One of the key characteristics of Swedish culture is that Swedes are egalitarian in nature, humble and find boasting absolutely unacceptable. In many ways, Swedes prefer to listen to others as opposed to ensuring that their own voice is heard.
When speaking, Swedes speak softly and calmly. It is rare that you will witness a Swede demonstrating anger or strong emotion in public.
In terms, Swedes rarely take hospitality or kindness for granted and as such, they will give often give thanks. Failing to say thank you for something is perceived negatively in Sweden.
Meeting and Greeting
Business Personnel in Sweden are typically fairly reserved and as such it is important that all dealings are formal and serious until it is deemed acceptable by the respective Swedish personnel to allow events to become more relaxed.
Ensure that, maintaining eye contact coupled with a firm handshake, you shake hands with all attendees on both arrival and departure.
Ensure that you address your hosts with either their professional title or their honorific title and their surname – Mr. – Herr or Mrs. – Fru.
Avoid any unnecessary touching.
Gift Giving Etiquette
If you are invited to a Swede’s home then it is suggested that you take the same type of gift as you would give in the UK e.g. a bouquet of flowers or, a box of chocolates.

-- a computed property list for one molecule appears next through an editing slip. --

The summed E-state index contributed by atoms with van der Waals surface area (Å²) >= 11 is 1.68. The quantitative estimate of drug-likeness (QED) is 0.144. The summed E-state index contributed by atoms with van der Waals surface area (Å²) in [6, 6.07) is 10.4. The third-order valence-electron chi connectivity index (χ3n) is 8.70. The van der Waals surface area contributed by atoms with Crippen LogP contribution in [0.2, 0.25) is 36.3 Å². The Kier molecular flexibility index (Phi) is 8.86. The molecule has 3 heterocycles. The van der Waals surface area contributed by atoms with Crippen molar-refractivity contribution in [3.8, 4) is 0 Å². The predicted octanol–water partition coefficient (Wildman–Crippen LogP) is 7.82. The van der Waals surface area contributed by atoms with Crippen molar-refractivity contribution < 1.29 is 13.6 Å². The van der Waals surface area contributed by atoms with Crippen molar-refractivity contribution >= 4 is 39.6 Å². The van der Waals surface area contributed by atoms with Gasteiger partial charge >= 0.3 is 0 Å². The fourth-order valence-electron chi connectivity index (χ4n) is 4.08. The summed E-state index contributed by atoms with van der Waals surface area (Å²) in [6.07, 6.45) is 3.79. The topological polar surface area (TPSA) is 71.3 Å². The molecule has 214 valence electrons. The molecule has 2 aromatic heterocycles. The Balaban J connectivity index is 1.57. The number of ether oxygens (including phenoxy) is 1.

If you choose to give flowers, then ensure that the bouquet does not include white lilies or chrysanthemums. Since both types of flowers are given at funerals.
Since Sweden is such a child centred country, it is always recommended that you take gifts for the children of the family you are visiting.
. If you are personally given a gift, then it is custom to open it upon receipt.
Punctuality is absolutely essential. If you are late, then this will reflect very badly on you and will be viewed as discourteous.
Swedes rarely engage in small talk at the start of a meeting. Instead, people will move directly to the topics at hand.
Swedish business personnel are extremely detail focused and as such any presentations should be well prepared with supporting, accurate and relevant data. Be assured that your hosts will pay a great deal of attention to the detail.
Swedes rarely make decisions during initial meetings and as such, the first meeting that you have with your hosts is likely to be fairly general and low key.
Swedes are direct communicators and as such, “Saying what you mean and meaning what you say” is both practiced and expected.
Awkward silences’ are rarely seen as awkward in Sweden and as such, Swedes do not rush to fill conversation silences.